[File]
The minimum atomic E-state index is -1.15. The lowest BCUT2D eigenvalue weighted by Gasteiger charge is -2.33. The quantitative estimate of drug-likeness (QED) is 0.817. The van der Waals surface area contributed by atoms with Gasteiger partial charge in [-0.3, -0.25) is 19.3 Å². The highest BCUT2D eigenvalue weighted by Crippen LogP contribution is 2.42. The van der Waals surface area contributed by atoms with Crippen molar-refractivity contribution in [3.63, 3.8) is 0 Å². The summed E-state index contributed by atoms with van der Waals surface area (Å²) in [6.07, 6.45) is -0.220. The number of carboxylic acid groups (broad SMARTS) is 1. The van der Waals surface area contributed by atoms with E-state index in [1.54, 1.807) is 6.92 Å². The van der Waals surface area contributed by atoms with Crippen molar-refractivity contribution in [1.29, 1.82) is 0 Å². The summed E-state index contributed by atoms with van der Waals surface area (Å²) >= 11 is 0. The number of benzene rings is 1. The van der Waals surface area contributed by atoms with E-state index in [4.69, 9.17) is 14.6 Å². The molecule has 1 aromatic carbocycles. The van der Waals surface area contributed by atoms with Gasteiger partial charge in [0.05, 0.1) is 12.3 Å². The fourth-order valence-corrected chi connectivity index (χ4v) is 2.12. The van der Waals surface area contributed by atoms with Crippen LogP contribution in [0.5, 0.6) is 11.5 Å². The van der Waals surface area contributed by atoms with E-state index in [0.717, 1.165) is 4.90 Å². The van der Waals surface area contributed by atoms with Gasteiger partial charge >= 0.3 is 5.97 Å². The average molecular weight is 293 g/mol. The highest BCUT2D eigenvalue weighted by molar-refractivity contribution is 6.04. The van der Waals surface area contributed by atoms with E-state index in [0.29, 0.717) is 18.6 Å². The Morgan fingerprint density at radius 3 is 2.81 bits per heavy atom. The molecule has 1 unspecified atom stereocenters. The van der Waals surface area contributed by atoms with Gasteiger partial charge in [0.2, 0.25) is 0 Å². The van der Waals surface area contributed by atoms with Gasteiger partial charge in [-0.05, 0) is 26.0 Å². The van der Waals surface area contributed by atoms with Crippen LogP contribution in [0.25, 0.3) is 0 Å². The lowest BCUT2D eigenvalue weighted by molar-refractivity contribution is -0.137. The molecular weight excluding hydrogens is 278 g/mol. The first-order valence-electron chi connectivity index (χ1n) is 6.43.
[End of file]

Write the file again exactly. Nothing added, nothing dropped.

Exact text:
The minimum atomic E-state index is -1.15. The lowest BCUT2D eigenvalue weighted by Gasteiger charge is -2.33. The quantitative estimate of drug-likeness (QED) is 0.817. The van der Waals surface area contributed by atoms with Gasteiger partial charge in [-0.3, -0.25) is 19.3 Å². The highest BCUT2D eigenvalue weighted by Crippen LogP contribution is 2.42. The van der Waals surface area contributed by atoms with Crippen molar-refractivity contribution in [3.63, 3.8) is 0 Å². The summed E-state index contributed by atoms with van der Waals surface area (Å²) in [6.07, 6.45) is -0.220. The number of carboxylic acid groups (broad SMARTS) is 1. The van der Waals surface area contributed by atoms with E-state index in [1.54, 1.807) is 6.92 Å². The van der Waals surface area contributed by atoms with Crippen molar-refractivity contribution in [1.29, 1.82) is 0 Å². The summed E-state index contributed by atoms with van der Waals surface area (Å²) >= 11 is 0. The number of benzene rings is 1. The van der Waals surface area contributed by atoms with E-state index in [4.69, 9.17) is 14.6 Å². The molecule has 1 aromatic carbocycles. The van der Waals surface area contributed by atoms with Gasteiger partial charge in [0.05, 0.1) is 12.3 Å². The fourth-order valence-corrected chi connectivity index (χ4v) is 2.12. The van der Waals surface area contributed by atoms with Crippen LogP contribution in [0.5, 0.6) is 11.5 Å². The van der Waals surface area contributed by atoms with E-state index in [0.717, 1.165) is 4.90 Å². The van der Waals surface area contributed by atoms with Gasteiger partial charge >= 0.3 is 5.97 Å². The average molecular weight is 293 g/mol. The highest BCUT2D eigenvalue weighted by molar-refractivity contribution is 6.04. The van der Waals surface area contributed by atoms with E-state index in [0.29, 0.717) is 18.6 Å². The Morgan fingerprint density at radius 3 is 2.81 bits per heavy atom. The molecule has 1 unspecified atom stereocenters. The van der Waals surface area contributed by atoms with Gasteiger partial charge in [0.2, 0.25) is 0 Å². The van der Waals surface area contributed by atoms with Gasteiger partial charge in [-0.05, 0) is 26.0 Å². The van der Waals surface area contributed by atoms with Crippen LogP contribution in [0.25, 0.3) is 0 Å². The lowest BCUT2D eigenvalue weighted by molar-refractivity contribution is -0.137. The molecular weight excluding hydrogens is 278 g/mol. The first-order valence-electron chi connectivity index (χ1n) is 6.43.